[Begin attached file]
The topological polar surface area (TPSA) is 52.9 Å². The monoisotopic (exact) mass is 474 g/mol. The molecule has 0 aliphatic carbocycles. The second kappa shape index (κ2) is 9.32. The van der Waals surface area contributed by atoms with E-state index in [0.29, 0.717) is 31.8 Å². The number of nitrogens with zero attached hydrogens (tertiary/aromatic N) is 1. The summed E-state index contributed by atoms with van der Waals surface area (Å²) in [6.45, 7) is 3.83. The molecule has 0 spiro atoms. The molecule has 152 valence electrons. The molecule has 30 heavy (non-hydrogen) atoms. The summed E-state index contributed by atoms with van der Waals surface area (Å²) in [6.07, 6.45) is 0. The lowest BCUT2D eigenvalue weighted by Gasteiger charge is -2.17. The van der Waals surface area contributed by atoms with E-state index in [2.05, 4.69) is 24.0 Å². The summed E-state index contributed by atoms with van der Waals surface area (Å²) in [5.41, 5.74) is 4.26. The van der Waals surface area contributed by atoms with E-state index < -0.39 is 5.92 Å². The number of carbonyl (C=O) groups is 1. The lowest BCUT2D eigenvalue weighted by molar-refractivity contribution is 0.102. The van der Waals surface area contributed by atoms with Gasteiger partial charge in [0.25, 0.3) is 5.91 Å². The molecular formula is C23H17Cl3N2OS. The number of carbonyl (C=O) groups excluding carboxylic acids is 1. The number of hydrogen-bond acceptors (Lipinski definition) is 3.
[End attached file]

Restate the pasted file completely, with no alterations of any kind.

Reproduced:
The topological polar surface area (TPSA) is 52.9 Å². The monoisotopic (exact) mass is 474 g/mol. The molecule has 0 aliphatic carbocycles. The second kappa shape index (κ2) is 9.32. The van der Waals surface area contributed by atoms with E-state index in [0.29, 0.717) is 31.8 Å². The number of nitrogens with zero attached hydrogens (tertiary/aromatic N) is 1. The summed E-state index contributed by atoms with van der Waals surface area (Å²) in [6.45, 7) is 3.83. The molecule has 0 spiro atoms. The molecule has 152 valence electrons. The molecule has 30 heavy (non-hydrogen) atoms. The summed E-state index contributed by atoms with van der Waals surface area (Å²) in [6.07, 6.45) is 0. The lowest BCUT2D eigenvalue weighted by Gasteiger charge is -2.17. The van der Waals surface area contributed by atoms with E-state index in [2.05, 4.69) is 24.0 Å². The summed E-state index contributed by atoms with van der Waals surface area (Å²) in [5.41, 5.74) is 4.26. The van der Waals surface area contributed by atoms with E-state index < -0.39 is 5.92 Å². The number of carbonyl (C=O) groups is 1. The lowest BCUT2D eigenvalue weighted by molar-refractivity contribution is 0.102. The van der Waals surface area contributed by atoms with Gasteiger partial charge in [0.25, 0.3) is 5.91 Å². The molecular formula is C23H17Cl3N2OS. The number of carbonyl (C=O) groups excluding carboxylic acids is 1. The number of hydrogen-bond acceptors (Lipinski definition) is 3.